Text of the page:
Corporate credit spreads widened during the week as rates declined.  Investment grade spreads widened only 3bps, but the risk off trade led to 22bps of widening in the high yield market to 427bps.  Investment grade spreads were mostly supported by a reduction in dealer inventories.  According to Barclays, 1-10yr bond dealer inventories hit a five year low during the week.  As fixed income markets stabilize around falling rates, we continue to believe that spreads will continue to tighten.

Biogen was a large credit story in the news last week. The company announced they would end late strategy trials of their Alzheimer’s drug due to a lack of efficacy. The drug was previously thought to be ground breaking and was expected to contribute over $10 billion in revenue for the firm.  On this news, the stock declined by 30% and spreads widened over 20bps.  We believe that the widening in the bonds is warranted, and given the loss to revenue, they remain fairly valued after widening.

Municipal bonds continue to outperform US treasuries. The 10-year municipal to treasury ratio remains around 80%. However, unlike the flat treasury curve, the municipal curve remains steep. The 3-month to 10-year muni curve is 46bps. Prior to last week, we believed the long end of the muni curve looked cheap relative to other high-grade assets. The flight to quality last week led to a significant outperformance as 30-year municipals tightened by 27bps.


FedEx earnings came out last Tuesday and guided lower for the second time in three months. The global slowdown is impacting the business of delivering packages around the world. FedEx sources less than 1.5% of revenue from Amazon, making the E-Commerce giant less of a concern to FedEx earnings compared to UPS’s profits from Amazon.

We believe the S&P 500 is fairly valued around 2650 with expected earnings around $175. If 1Q 2019 earnings confirm economic slowdown, the risk to the equity market is to the downside.

Boeing was hit with its first customer order cancelation on the 737 MAX from PT Garuda Indonesia. It appears that the global fleet of planes will be grounded for a longer period than originally expected.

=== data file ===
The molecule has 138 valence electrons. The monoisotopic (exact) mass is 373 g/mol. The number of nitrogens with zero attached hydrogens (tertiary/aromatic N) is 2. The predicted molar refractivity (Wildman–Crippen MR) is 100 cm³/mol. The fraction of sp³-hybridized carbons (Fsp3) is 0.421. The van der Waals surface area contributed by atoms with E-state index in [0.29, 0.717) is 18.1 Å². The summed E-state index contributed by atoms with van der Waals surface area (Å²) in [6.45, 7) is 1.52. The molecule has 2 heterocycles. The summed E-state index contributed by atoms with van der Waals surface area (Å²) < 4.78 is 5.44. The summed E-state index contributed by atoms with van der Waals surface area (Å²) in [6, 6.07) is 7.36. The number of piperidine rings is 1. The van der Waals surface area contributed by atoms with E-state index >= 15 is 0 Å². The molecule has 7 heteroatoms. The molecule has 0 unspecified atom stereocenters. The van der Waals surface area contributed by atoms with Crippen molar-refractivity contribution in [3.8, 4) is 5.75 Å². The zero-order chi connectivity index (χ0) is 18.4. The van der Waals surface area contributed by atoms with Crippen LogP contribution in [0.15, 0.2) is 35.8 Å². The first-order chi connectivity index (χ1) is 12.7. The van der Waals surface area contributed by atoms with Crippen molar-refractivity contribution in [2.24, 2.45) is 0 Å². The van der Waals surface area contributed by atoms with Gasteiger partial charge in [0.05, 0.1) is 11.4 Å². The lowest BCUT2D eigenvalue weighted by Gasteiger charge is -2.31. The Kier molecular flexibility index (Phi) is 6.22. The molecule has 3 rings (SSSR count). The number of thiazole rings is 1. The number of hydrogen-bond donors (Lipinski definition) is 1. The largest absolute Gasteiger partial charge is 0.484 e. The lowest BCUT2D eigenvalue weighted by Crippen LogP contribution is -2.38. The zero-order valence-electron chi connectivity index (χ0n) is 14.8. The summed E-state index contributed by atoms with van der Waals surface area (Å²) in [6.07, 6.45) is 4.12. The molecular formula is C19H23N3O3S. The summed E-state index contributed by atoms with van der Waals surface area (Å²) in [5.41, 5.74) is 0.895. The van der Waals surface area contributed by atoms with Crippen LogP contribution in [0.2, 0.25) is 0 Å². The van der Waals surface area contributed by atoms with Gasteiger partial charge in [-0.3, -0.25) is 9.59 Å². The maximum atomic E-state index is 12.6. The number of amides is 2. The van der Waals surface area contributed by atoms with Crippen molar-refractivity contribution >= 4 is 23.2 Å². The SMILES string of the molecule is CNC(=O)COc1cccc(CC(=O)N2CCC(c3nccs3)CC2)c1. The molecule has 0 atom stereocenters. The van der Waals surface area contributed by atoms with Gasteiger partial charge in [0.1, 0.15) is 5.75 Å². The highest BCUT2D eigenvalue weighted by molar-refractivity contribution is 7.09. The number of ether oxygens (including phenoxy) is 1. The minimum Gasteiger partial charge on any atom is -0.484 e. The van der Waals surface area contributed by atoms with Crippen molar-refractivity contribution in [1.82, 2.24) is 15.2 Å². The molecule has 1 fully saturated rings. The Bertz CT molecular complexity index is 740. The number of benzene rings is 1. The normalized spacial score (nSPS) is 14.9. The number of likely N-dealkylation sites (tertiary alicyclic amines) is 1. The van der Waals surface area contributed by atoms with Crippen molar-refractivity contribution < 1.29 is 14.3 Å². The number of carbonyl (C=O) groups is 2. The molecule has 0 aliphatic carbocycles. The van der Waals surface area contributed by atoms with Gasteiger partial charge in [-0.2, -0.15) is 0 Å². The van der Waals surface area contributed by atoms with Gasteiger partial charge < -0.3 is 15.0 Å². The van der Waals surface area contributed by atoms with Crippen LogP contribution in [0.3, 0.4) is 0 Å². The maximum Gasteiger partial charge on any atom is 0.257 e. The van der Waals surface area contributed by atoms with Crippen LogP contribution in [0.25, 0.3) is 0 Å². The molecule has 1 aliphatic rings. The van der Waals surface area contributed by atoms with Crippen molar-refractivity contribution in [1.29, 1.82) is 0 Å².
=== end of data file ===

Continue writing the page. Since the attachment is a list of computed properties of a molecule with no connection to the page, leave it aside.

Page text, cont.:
Portfolio Models

At the margin, we are reducing risk in our asset allocation models depending on the objective of the portfolio.

During the past quarter, we have added to high yield, international equities and domestic small cap. In addition, we have reduced the domestic large cap exposure that was added in 4Q 2018.

In the Core Sector Series, we have added to the communications sector, and we currently favor the energy, financial and technology sectors.

This report is published solely for informational purposes and is not to be construed as specific tax, legal or investment advice.  Views should not be considered a recommendation to buy or sell nor should they be relied upon as investment advice.  It does not constitute a personal recommendation or take into account the particular investment objectives, financial situations, or needs of individual investors.  Information contained in this report is current as of the date of publication and has been obtained from third party sources believed to be reliable.  WCM does not warrant or make any representation regarding the use or results of the information contained herein in terms of its correctness, accuracy, timeliness, reliability, or otherwise, and does not accept any responsibility for any loss or damage that results from its use.  You should assume that Winthrop Capital Management has a financial interest in one or more of the positions discussed.  Past performance is not a guide to future performance, future returns are not guaranteed, and a loss of original capital may occur.  Winthrop Capital Management has no obligation to provide recipients hereof with updates or changes to such data.